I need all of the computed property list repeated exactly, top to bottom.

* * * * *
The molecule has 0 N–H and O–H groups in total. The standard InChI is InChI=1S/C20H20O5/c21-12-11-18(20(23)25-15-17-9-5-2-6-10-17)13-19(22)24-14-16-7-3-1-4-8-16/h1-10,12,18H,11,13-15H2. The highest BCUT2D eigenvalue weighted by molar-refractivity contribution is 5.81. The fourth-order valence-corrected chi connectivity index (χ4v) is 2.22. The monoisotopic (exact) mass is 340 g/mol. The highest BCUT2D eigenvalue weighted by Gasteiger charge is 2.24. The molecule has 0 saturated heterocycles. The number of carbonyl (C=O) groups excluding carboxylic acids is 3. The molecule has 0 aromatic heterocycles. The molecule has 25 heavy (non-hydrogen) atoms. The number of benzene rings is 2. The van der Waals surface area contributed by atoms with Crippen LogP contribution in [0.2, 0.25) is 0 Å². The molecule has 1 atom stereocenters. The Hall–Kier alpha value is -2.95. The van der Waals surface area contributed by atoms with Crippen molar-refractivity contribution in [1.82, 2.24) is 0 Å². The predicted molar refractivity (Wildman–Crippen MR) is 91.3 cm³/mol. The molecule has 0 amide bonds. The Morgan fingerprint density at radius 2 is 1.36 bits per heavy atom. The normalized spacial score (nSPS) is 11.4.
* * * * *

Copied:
The molecule has 0 N–H and O–H groups in total. The standard InChI is InChI=1S/C20H20O5/c21-12-11-18(20(23)25-15-17-9-5-2-6-10-17)13-19(22)24-14-16-7-3-1-4-8-16/h1-10,12,18H,11,13-15H2. The highest BCUT2D eigenvalue weighted by molar-refractivity contribution is 5.81. The fourth-order valence-corrected chi connectivity index (χ4v) is 2.22. The monoisotopic (exact) mass is 340 g/mol. The highest BCUT2D eigenvalue weighted by Gasteiger charge is 2.24. The molecule has 0 saturated heterocycles. The number of carbonyl (C=O) groups excluding carboxylic acids is 3. The molecule has 0 aromatic heterocycles. The molecule has 25 heavy (non-hydrogen) atoms. The number of benzene rings is 2. The van der Waals surface area contributed by atoms with Crippen LogP contribution in [0.2, 0.25) is 0 Å². The molecule has 1 atom stereocenters. The Hall–Kier alpha value is -2.95. The van der Waals surface area contributed by atoms with Crippen molar-refractivity contribution in [1.82, 2.24) is 0 Å². The predicted molar refractivity (Wildman–Crippen MR) is 91.3 cm³/mol. The molecule has 0 amide bonds. The Morgan fingerprint density at radius 2 is 1.36 bits per heavy atom. The normalized spacial score (nSPS) is 11.4.